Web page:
Up until yesterday I haven’t felt such baseball-related anxiety since the 2004 postseason. My palms were actually sweating despite the Yankees having a 6-1 lead heading into the sixth. I suppose that’s the natural reaction for a fan watching his team teeter on the precipice of elimination. Unfortunately, my angst was not unwarranted and the Rangers proved that in the sixth inning. However, Yankees ace CC Sabathia was able to mitigate the damage and bring the game one step closer to Mariano Rivera. Here’s a breakdown of what transpired.
Proven Yankee-Masher Vladimir Guerrero came to the plate. CC’s very first pitch was a fastball located in the lower right quadrant of the strike zone. However, it didn’t paint the corner and Vlad was able to make pretty good contact on the ball. Fortunately for Sabathia and the Yankees, the ball sailed foul. The second pitch was another fastball up and away (clearly outside of the strike zone). Once again, Vlad fouled off the pitch. This pitch was much more prudently located as Guerrero has a propensity to swing at anything. With a 0-2 count, the third and fourth pitches (also fastballs) were almost identically located up and in on the corner. Vlad took his survival hacks and managed to foul both pitches. Finally, Sabathia delivered an 81mph slider which had a filthy eight-inch vertical break to it. It basically landed on the inside half of the plate around Vlady’s feet resulting in a strike out. Five pitches later, one down.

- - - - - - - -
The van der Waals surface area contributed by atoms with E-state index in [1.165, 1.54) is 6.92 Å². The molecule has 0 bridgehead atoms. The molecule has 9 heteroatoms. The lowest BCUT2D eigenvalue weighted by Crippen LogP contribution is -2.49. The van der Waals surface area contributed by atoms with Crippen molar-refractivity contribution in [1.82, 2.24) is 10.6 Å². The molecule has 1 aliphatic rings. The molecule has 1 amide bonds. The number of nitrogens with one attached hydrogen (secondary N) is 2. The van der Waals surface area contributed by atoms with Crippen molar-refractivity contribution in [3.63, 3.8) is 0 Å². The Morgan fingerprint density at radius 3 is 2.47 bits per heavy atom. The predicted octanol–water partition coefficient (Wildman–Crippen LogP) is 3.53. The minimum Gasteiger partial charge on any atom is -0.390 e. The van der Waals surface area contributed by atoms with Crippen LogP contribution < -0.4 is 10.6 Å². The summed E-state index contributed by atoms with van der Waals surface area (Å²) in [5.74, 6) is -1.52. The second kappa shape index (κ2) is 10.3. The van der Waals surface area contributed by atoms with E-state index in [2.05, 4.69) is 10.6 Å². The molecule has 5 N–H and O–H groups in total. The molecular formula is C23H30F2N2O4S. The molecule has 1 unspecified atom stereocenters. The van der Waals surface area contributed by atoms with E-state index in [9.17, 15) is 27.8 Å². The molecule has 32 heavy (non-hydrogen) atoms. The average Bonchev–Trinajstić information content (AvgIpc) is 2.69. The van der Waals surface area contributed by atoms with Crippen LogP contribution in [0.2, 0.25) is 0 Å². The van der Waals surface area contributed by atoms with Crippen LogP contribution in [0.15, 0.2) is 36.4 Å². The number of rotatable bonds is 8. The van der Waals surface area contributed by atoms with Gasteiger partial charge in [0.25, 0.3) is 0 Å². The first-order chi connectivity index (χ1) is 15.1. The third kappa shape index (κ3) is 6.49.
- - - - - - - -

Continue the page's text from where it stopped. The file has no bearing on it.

David Murphy was due up next. On the fifth pitch of the at bat, he singled on a line drive to right field with one out. Sabathia proceeded to throw three(!) changeups in a row that were all called for balls against Ian Kinsler. After a called-strike fastball, Kinsler connected with the fifth pitch (a fastball) of the exchange, sending a ground ball to left field. By this point in the inning Sabathia had a man on first and second with one out after 15 pitches. After the next two pitches, Ex-Met Jeff Francoeur singled on a fastball located low and in (the Rangers’ third straight single on a 3-1 count). With one out, the bases were loaded and Dave Eiland was pacing to the mound.
As Matt Treanor approached the plate, I (like many members of the Yankees faithful) sat nervously. Sabathia had thrown a lot of pitches. What better opportunity would there be for the series to go full circle with a ridiculous come-from-behind Ranger victory? Thankfully, CC never lost his composure and was able to bear down.
The first pitch against Treanor was an up-and-away called strike. Honestly, I was a bit surprised that Treanor hadn’t swung for the fences given the fact that the pitch wasn’t located perfectly. Perhaps he was fooled because it was a changeup, or perhaps he simply didn’t want to swing on the first pitch. The second pitch (also a changeup) was located in the same area but much closer to the corner. This time Treanor pulled the trigger but only managed a foul.